The appearance of Khalid Sheik Mohammed and four other men in a military courtroom at Guantanamo Bay, Cuba, ends a nearly decade-long back and forth over how best to try the men the U.S. says helped plan, pay for and execute the Sept. 11 attacks.

Khalid Sheikh Mohammed — or KSM, as he is known — has claimed that he was the mastermind of the attacks "from A to Z." But his ties to terrorism, by his own admission, go beyond that one plot. KSM saw himself as the sun around which his network revolved.

"Everybody who was caught knew him," says Terry McDermott, the co-author of a new book called The Hunt for KSM. "Almost everybody knew of a different plot that he was putting them in," and it took years for intelligence officials to figure that out.

It wasn't until after the Sept. 11 attacks that U.S. officials realized just how central Khalid Sheikh Mohammed was to al-Qaida's plans to attack America.

McDermott said KSM built a terrorist network based on the sheer force of his personality. He gives the example of Majid Khan, a 20-something from Baltimore who met KSM in Pakistan.

"Within a week, KSM has persuaded him to kill himself at his own wedding in order to kill [former] President [Pervez] Musharraf of Pakistan," says McDermott. "Can you imagine the gall it takes to ask someone to do that?"

That 2003 plot didn't work out. While Khan did put on a suicide vest and did wait for Musharraf at a mosque, the Pakistani president never showed.

Links To Multiple Plots

KSM was seized in Pakistan in 2003, but from the early 1990s on, he had a hand in nearly every major terrorist plot targeting the U.S. Either his family was involved, or his network financed a plot, or he himself played a key role.

The examples can fill a timeline.

The 1993 World Trade Center bombing was the work of his nephew, Ramzi Yousef. The 2002 nightclub bombings in Bali, Indonesia, were partly financed by KSM. And KSM himself did some reconnaissance for a foiled 1995 plot to blow up a dozen jetliners over the Pacific. He filled more than a dozen saline solution bottles with an explosive and walked right onto the plane. When inspectors asked him why he had so much saline in his carry-on bag, he answered: "There was a sale in the Philippines."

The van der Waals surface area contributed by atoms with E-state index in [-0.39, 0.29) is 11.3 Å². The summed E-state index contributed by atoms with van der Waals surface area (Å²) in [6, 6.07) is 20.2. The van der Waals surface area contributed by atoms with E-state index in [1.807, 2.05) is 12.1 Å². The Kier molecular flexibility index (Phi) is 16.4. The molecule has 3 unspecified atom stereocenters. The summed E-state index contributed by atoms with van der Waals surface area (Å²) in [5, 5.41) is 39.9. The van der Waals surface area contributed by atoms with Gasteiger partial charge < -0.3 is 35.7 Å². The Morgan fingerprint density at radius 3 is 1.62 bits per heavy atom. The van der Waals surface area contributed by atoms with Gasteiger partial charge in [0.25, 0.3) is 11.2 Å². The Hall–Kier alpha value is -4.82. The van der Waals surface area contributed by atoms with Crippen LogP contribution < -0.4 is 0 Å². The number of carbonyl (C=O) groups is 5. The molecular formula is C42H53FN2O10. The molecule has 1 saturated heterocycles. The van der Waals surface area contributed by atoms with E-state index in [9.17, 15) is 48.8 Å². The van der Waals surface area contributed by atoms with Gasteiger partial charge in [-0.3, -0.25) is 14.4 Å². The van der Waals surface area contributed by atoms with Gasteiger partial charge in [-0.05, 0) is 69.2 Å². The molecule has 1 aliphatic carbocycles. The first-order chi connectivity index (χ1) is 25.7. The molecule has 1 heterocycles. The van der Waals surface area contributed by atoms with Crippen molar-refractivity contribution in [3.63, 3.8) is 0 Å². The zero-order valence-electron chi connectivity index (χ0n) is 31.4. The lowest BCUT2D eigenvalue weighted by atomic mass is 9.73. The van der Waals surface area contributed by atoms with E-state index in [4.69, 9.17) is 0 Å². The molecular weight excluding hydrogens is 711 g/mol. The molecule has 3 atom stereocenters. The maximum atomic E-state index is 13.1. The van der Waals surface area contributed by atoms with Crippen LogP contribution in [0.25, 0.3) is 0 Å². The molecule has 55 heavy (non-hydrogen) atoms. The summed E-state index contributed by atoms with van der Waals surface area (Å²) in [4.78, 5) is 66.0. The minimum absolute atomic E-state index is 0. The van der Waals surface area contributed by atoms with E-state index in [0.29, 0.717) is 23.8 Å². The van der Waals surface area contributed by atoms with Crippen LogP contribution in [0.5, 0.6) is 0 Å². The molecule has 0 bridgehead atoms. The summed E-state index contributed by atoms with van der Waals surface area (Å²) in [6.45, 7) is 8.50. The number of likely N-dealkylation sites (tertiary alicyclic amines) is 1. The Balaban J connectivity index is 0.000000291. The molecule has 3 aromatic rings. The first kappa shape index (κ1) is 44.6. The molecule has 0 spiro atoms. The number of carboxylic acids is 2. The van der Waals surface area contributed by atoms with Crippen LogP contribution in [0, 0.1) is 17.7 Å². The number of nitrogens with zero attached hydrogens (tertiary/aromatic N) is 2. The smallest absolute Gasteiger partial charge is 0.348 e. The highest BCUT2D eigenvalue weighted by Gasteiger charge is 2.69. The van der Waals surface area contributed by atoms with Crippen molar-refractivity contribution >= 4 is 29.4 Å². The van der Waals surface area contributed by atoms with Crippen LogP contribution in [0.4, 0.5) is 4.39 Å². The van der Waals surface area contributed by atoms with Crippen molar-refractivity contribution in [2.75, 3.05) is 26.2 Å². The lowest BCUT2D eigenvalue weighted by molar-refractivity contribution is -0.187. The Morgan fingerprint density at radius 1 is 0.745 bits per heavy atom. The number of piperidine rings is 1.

McDermott says that after the Sept. 11 attacks, the U.S. couldn't conceive of the vast number of plots that KSM had set in motion. "They were looking for a single thing — what's next," he says. "The problem was that there was nothing next, no one thing next — there were a hundred of them."

The list of attempted attacks linked to KSM goes on.

Tracing Suspects Back To Mohammed

Back in 2003, an Ohio truck driver had been sent to attack the Brooklyn Bridge. When it became clear that the bridge was too difficult a target, the suspect contacted the person who had sent him. Authorities traced that communication to none other than Khalid Sheikh Mohammed.

"The information went right back to Khalid Sheikh Mohammed," says Mitch Silber, the author of The Al-Qaeda Factor and intelligence chief at the New York Police Department. "Khalid Sheikh Mohammed was a very hands-on manager."

Even nearly a decade after his arrest, KSM's name is still turning up. Just last month, during a terrorism trial in Brooklyn, one of the people the prosecution called was a shoe bomber.

But it wasn't Richard Reid, the hapless British man who couldn't ignite explosives in his shoes. It was a second man who was supposed to blow up another airplane as part of a simultaneous mission.

KSM brought the two men, and the plot, together.

"In fact, KSM gave him the final orders," says Silber. "He and Richard Reid — the last person they saw from al-Qaida before they left the [Afghanistan-Pakistan] region was Khalid Sheikh Mohammed."

The arraignment of KSM and the four other Sept. 11 defendants comes just days after the anniversary of the death of al-Qaida leader Osama bin Laden.

Many U.S. officials argue that bin Laden's group couldn't have done what it did without Khalid Sheikh Mohammed. He was the man at the center of it all whose family, financing and creativity sparked more than a decade of violence.

What will emerge in the courtroom however, is a man who, after nine years in custody, has largely lost his relevance.

"I think 10 years ago his trial might have had some impact, but not now," says Phil Mudd, a former top counterterrorism official with the FBI and CIA. "I am sure people in the jihadi blogosphere will get out and talk about it, but I don't think it will have much of a ripple effect on the people al-Qaida wants to recruit. They have just lost too much traction."

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